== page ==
What a liar, but then I never really expected to get the money anyway. What a joke. Below, in part, is what I wrote (picking up at step 3):

Step 3 – To the question "Why can't God have a creator?" You say, “Because, by definition that no longer makes God uncreated." By definition, God IS and is uncreated (as proven in Step 1 and Step 2). You cannot make the argument that someone or something created God since then you would no longer be speaking about God, but perhaps a god or idol or something in your imagination.

My response:
This question and your reply are a mischaracterization of your opponent’s views, and this I can show very easily. They do not intend to ask whether or not God (who by definition is the creator) has a creator. They are simply asking you to explain how it is possible for a fully complete eternally existing Triune (3 in 1?) immaterial spiritual being who has all knowledge (because he never has learned anything), all power (but who doesn’t use it like we would if we saw a child suffering horribly), and who is present everywhere at the same time (even though if God acts in this universe, time is a function of bodily placement and velocity of movement) can exist? You never answered this question, and I dare say you cannot prove it either.

So, in order to prove God exists in 4 easy steps, you show the universe must have had a beginning, and then you move on to say that since it had a beginning, God must have created it. This in no way proves God created the universe unless you can sufficiently answer the real question atheists asked in step 3.

As far as we know there isn’t a satisfactory reasonable answer to why this universe exists. And I argue that the reason is because this universe happened by the strangeness of chance. When we look back on a chance happening, a fortuitous event, a lucky guess, or a lottery winner we cannot explain it if we were to seek a cause for it. If we sought a logical explanation for it happening we would not find one, precisely because a chance event cannot be figured out hindsight. So, if I were to judge between the possibility of your God existing for all eternity with the possibility of an uncaused existence of this universe, I would choose the uncaused existence of the universe. Chance can give rise to the perception of order, like we find in our universe. We have no such conception of a fully formed completely ordered thing or being that has always existed without a cause for its existence.


Step 4 – The atheist will say "ok, so a lesser god created, so why can't he have a creator, and a creator create that creator?" This is not possible either. Why? It is because this presupposes an eternity of the past of creating gods and things and materials in causal relationships, one following after the other.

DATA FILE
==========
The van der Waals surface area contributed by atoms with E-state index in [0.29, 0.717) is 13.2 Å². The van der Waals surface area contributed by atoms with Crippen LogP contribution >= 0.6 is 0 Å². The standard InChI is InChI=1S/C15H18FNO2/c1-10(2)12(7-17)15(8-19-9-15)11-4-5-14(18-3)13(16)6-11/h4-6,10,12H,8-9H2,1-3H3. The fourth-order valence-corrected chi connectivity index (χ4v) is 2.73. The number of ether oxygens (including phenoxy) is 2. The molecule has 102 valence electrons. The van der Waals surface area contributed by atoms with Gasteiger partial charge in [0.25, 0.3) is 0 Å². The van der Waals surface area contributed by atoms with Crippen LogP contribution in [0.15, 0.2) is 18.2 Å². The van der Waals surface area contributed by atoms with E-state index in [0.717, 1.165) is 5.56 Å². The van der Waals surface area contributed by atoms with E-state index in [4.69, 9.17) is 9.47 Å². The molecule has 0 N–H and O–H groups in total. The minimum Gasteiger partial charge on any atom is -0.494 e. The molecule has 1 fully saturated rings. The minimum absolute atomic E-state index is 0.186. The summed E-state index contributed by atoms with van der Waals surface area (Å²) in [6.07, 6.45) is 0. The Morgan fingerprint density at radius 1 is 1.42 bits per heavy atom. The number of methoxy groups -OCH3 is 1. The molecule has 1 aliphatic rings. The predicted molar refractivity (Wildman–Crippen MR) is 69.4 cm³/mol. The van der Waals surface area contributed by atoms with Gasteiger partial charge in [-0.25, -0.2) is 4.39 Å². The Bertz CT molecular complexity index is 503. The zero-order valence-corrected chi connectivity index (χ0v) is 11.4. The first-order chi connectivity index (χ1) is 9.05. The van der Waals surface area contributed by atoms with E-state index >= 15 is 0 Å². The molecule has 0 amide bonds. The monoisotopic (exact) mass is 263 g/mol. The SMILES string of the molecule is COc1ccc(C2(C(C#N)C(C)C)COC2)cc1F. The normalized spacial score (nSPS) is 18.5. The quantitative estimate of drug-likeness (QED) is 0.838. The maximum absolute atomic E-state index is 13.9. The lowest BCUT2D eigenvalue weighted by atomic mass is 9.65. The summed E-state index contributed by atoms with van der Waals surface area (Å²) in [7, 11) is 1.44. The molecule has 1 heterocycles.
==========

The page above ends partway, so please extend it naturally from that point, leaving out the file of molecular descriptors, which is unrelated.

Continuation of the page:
My response:
But step 4 is a further mischaracterization of step 3. There is not an eternal regress of causes for either the universe or for God.

Here then our our choices: Either the universe popped into existence out of nothing, or there is such a God that has always existed and will forever exist withut change. Both answers seem impossible based upon the assumption that logic can figure it all out. But since chance events cannot be figured out, the universe probably popped into existence out of nothing.

You argue against the universe coming into existence out of nothing, but then you posit an equally "impossible" answer, that such a God as you believe exists, without showing how such a being can exist--the real atheist question. I could equally argue that since I have no conception of an eternally existing being, because everything I know has a beginning and an end to it, that therefore your God doesn't exist. And once eliminating this "impossibility" I could go on to posit the main alternative, that the universe popped into existence out of nothing, without attempting to show how this is possible, just as you did with regard to the possibility of your God's existence.

Far from proving that your God exists, we are at an impasse between "impossibilities." Surely if you agree that we are at an impasse, you will also have to say your case is not proved. But even if this didn’t happen as I think, you are far away from having proved that the God of the Bible exists. For in addition to your definition of God spoken of earlier, you also believe that this God revealed himself to us in the Bible, that he became incarnate in Jesus, and that he atoned for our sins. No one yet has made sense of the incarnation or in how Jesus’ death atoned for our sins, and you certainly didn’t even try.

Even if your argument leads one to consider believing in God (and that’s all it can possibly do, much less prove God exists), then you also have not proven that your specific God exists instead of the Jewish God of the O.T., or the Muslim God Allah.

Nice try Troy. But your argument fails as a proof.

Do I have to win this argument with you before you write me a check? I'm waiting for your response then.

Dr. Bill Craig, Frank Walton, and me.

Frank Walton criticized me for basically name-dropping,

I noticed Frank doesn't allow for any comments on his blog, like I have allowed him on mine. I'm not opposed to differing opinions. They help us to think and they make us grow. So I've decided to publish what he said and try to offer a response. I did eliminate one reference to Dr. Craig though, okay? :)

Some thoughts:

I'm not sure what he means when he says Carrier and Barker are trying to make a name off of Christians. Such a claim doesn't really make sense to me. They just want to debunk Christianity, like I do.

The accusation of name-dropping isn't so bad if that's the best charge he can make against me, now is it? And while he misaccuses me of some ad hominem argument, he should focus on the substance of what I put on my blog, even if I'm merely providing links to other arguments.